Pitchfork Music Festival makes its London Debut this winter. Find out the full line-up and get tickets here:


Devotion, the debut album by Tirzah, is the sound of contemporary contemplation: morning-after party rhythms, hazy melodies, hands-on instruments and the private space between them. Amid these post-Grime beats are hallucinatory songs from the emotional interior.


Glasgow-based Koreless is part of the new generation of young producers rising fast through the net-fed bass community. Despite his age his music exudes maturity, nesting in the ever-expanding dubstep lexicon somewhere between softened 2-step and soulful electronica.


Good Sad Happy Bad is CJ Calderwood, Marc Pell, Mica Levi and Raisa Khan. Previously known as the moniker Micachu and The Shapes, Good Sad Happy Bad named themselves after their last album Good Sad Happy Bad. Things have changed a bit, Raisa Khan is leading the band’s vocals and songs, and they now have the addition of CJ Calderwood contributing a minimum of vocals, saxophone and recorder. Their record is called Shades.


London-based singer-songwriter, composer, and cellist Lucinda Chua started music lessons at the age of three. She’s since performed and collaborated with a range of artists, including GAIKA, Ben Vince, Helm and KÁRYYN, as well as kranky-signed groups Felix and Stars of the Lid. More recently she’s performed as part of FKA twigs’ live band, notably accompanying the avant-pop star in a special live performance video for “cellophane”, filmed at The Wallace Collection National Art Museum in London. Last year Chua self-released her debut EP, ‘Antidotes 1’, exploring the liminal space between R&B.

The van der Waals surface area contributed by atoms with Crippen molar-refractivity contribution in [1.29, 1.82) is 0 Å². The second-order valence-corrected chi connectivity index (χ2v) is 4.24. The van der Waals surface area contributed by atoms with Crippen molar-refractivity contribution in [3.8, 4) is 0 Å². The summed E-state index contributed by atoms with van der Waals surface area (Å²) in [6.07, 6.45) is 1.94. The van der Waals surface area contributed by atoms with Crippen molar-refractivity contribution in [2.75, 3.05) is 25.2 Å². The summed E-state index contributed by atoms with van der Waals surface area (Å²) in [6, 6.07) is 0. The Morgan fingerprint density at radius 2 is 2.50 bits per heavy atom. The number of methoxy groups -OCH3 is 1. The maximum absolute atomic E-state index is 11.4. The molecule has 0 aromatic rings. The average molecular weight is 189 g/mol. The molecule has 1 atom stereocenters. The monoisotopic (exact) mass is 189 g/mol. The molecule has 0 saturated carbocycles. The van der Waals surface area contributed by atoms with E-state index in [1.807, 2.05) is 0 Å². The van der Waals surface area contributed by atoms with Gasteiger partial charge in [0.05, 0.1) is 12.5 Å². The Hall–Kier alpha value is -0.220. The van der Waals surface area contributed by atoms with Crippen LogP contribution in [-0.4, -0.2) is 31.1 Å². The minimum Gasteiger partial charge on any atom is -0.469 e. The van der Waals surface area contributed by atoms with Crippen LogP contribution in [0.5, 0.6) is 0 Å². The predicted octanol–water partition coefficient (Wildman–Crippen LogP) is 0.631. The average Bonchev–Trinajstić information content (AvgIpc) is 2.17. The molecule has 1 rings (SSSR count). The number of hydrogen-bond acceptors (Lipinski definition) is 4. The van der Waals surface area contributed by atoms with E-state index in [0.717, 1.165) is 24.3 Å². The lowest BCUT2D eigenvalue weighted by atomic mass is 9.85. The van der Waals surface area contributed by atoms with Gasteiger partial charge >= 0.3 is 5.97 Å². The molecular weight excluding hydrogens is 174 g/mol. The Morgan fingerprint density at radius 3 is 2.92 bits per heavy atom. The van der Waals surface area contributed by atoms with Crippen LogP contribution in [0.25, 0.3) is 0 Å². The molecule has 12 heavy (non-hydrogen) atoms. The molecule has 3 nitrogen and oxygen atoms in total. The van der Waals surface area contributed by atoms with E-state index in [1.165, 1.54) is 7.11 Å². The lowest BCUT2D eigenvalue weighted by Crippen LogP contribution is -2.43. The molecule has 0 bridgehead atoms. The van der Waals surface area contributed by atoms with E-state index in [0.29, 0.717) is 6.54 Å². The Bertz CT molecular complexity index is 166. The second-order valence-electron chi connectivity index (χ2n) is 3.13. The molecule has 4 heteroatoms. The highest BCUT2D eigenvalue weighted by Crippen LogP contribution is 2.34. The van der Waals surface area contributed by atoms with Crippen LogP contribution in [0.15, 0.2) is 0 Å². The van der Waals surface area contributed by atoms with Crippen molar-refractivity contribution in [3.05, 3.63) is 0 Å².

Many musicians like to speak of versatility, but Nabihah Iqbal has better grounds than most. She boasts an MPhil (focused on African history) from Cambridge, experience working in human rights law and a black belt in Karate. Formerly known as Throwing Shade, she’s ditched that moniker to embrace the name she was born with. Readying her debut album for Ninja Tune, ‘Weighing of the Heart’ is a big statement in two ways: first, because she’s taken her real name to stand proudly as a female British Asian artists making music and, secondly, because she’s moved her music in a bolder, more expansive direction.